Mitochondria float around in the goo of your cells, tirelessly making the molecules that power your body. But these mitochondria used to be independent of your body; they were bacteria, floating free in the world. You are, at a fundamental level, the result of symbiosis — the interdependence of two life forms.
Symbiotic relationship between clownfish and coral by Ethan Daniels via Shutterstock
Of Moms and Mitochondria
Mitochondria make your body's energy. Floating in the cell's cytoplasm, inside the cell wall but outside the nucleus, they toil away, making adenosine triphosphate, or ATP. It's ATP that cells use as an energy source, deriving energy from breaking it down to its components. You need a continuous supply, and mitochondria provide it.
These organelles are so vital that they predate conception. Mitochondria swim around in unfertilized ova, waiting for sperm to show up. Mitochondria have their own DNA, known as mitochondrial DNA or mtDNA, and can reproduce themselves completely independently of any kind of deoxyribonucleic shenanigans going on inside the cell nucleus. Because mitochondria have their own DNA and don't need to be fertilized, when it comes to your mitochondria, you are your mother's clone. You have exactly her mtDNA, and her mother's mtDNA, and her mother's mother's mtDNA. This is why mtDNA is of such interest to genetic researchers. It does sometimes mutate, but it doesn't get juggled around as much as DNA in the cell nucleus.
The fact that mitochondria have entirely separate DNA from the nucleus of the cell is odd, but pales in comparison to the shape of the DNA. Mitochondrial DNA is circular - a helix twisted around into a ring. Mitochondria get even stranger when we look at the barrier between them and the rest of the cell. Prokaryotic cells are just a cell wall around some free floating junk. Eukaryotes - a group that includes pretty much everything except bacteria - have cells in which DNA is contained inside a nucleus, not floating around free in the cell cytoplasm. Most eukaryotes have a lot of different organelles, each one of which has a membrane that keeps its insides packaged up. Mitochondria are slightly different from other organelles. They have a double wall, an inner one and an outer one.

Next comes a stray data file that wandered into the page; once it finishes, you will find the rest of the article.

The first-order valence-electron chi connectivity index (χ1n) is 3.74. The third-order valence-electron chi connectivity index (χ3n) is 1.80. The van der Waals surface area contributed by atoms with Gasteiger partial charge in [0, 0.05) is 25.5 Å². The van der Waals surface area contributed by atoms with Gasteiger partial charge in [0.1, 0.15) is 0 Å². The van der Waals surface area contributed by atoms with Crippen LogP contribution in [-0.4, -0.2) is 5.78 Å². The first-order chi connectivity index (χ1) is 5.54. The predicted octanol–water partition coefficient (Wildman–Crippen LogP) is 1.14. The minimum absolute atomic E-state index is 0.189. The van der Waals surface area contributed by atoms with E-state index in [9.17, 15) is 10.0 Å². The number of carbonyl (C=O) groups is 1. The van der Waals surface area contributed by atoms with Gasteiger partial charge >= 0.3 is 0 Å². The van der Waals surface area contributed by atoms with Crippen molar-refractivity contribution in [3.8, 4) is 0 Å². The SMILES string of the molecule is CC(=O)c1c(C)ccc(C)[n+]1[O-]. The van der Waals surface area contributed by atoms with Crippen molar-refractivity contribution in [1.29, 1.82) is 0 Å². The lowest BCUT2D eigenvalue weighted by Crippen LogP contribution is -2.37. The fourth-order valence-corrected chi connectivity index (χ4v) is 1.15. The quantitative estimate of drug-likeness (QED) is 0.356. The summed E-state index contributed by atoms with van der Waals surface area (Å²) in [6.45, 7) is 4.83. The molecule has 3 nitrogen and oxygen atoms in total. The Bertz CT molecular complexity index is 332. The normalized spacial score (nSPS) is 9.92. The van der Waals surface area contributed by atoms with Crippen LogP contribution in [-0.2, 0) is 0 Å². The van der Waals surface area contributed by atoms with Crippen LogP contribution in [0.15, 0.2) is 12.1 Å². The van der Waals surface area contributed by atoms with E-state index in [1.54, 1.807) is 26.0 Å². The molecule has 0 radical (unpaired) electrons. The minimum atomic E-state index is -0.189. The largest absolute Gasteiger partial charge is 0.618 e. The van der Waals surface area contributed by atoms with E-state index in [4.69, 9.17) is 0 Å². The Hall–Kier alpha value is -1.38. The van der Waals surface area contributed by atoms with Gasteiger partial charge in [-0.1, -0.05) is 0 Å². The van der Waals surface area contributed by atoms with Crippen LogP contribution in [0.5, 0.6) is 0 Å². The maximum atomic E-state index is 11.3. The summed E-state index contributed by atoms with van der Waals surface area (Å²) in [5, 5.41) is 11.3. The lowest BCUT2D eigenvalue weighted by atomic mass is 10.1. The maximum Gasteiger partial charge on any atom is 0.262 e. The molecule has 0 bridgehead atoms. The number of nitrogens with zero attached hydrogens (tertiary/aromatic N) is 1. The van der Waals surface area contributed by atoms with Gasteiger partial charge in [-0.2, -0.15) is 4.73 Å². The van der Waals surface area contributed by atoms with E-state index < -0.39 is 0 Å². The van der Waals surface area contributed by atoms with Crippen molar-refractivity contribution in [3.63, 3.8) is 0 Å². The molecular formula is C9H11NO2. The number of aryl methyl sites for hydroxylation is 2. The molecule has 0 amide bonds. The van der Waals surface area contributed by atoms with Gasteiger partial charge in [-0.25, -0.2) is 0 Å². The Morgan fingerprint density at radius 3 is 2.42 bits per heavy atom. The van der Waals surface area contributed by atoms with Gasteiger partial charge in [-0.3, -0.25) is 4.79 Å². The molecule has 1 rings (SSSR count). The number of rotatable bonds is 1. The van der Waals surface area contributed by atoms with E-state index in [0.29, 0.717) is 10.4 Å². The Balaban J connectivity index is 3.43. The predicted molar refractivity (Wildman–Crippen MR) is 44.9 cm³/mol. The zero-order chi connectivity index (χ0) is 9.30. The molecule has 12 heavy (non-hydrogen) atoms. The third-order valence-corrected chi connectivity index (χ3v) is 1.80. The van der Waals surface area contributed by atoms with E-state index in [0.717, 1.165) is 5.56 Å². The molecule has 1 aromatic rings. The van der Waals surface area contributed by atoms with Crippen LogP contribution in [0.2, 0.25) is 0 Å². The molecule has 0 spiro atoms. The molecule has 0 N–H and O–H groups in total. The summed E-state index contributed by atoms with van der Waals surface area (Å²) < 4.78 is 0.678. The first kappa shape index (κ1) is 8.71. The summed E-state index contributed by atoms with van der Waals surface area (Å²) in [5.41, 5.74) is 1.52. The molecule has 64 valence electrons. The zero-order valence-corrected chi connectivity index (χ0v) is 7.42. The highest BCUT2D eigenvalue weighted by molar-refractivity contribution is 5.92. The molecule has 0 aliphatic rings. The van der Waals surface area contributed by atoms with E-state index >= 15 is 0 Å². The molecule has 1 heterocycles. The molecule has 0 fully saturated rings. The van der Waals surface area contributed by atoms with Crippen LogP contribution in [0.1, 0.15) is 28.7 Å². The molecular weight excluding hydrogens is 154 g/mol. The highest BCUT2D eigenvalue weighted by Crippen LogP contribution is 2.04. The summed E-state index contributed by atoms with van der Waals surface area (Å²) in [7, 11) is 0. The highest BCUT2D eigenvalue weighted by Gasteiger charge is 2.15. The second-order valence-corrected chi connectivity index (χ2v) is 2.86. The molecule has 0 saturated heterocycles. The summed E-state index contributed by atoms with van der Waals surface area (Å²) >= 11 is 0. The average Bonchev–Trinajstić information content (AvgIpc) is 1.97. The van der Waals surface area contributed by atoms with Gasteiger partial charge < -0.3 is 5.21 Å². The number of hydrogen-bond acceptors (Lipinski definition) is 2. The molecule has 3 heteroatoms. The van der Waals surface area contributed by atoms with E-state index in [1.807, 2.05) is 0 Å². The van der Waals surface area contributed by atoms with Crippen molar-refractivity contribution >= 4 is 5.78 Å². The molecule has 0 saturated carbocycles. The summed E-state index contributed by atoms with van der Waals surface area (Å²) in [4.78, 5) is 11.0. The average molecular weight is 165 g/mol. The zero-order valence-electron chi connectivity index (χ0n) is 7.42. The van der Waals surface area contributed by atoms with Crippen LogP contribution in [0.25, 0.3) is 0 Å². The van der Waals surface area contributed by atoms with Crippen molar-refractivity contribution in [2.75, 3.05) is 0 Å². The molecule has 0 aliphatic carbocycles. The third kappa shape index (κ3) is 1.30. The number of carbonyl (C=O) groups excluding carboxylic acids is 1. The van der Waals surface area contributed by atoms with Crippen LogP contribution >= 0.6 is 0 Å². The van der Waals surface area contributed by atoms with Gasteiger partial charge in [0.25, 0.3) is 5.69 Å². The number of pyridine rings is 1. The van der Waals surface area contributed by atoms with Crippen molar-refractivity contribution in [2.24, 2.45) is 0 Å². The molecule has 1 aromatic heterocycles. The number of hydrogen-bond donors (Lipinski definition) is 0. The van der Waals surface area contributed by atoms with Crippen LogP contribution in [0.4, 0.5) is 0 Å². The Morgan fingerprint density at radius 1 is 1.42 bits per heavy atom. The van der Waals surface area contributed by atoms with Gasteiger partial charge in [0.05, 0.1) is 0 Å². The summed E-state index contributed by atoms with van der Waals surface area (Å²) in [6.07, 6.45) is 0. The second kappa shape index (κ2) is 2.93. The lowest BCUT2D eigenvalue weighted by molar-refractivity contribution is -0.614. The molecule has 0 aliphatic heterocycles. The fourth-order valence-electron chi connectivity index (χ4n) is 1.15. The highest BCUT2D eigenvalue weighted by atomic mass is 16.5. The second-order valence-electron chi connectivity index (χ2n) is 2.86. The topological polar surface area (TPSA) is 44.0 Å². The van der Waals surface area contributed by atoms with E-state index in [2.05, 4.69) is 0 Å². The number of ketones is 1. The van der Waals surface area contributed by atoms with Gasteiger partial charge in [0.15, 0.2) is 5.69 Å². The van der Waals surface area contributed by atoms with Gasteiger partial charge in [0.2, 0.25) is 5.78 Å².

The circular DNA, the double cell wall, and the fact that mtDNA is different from the DNA inside the nucleus, makes mitochondria look less like a part of human cells, and more like some bacteria put a scuba suit on over its own membrane and plunged into our cells. Scientists think that this may be exactly what happened.
The Bacteria Who Came To Dinner
The current theory on how we acquired our mitochondria is the "endosymbiotic theory." A prokaryotic cell grows, and as it grows encounters a problem. As long as it stays roughly spherical, its volume will grow much faster than its surface area. There is a solution to this problem. Its outer membrane wrinkles deeply, giving it more surface area. These wrinkles get deeper, and can even pinch off, like bubbles flowing from the membrane on a bubble wand.
One day a hungry, or merely parasitic, bacteria approaches. It lodges in one of the wrinkles and the wrinkle pinches off behind it, trapping it in a little "bubble" inside the cell. What happens now? The cell might consume it, or just break it down. The bacteria, on the other hand, might consume the cell. Neither of those things occur. Instead, the bacteria supplies something the cell desperately needs - energy. The cell, meanwhile, provides the bacteria with a safe home in which it can continue reproducing, as long as it doesn't reproduce too much. Over time, these two creatures become one, each with its own DNA, one still wearing the "bubble" it got when it came in from the cold.
It's interesting to consider what this relationship is. Is the mitochondria a vanquished foe, forced for eternity to make power for a hungry eukaryotic cell? Or are two cells amicably working together, each providing something that the other one needs? You decide.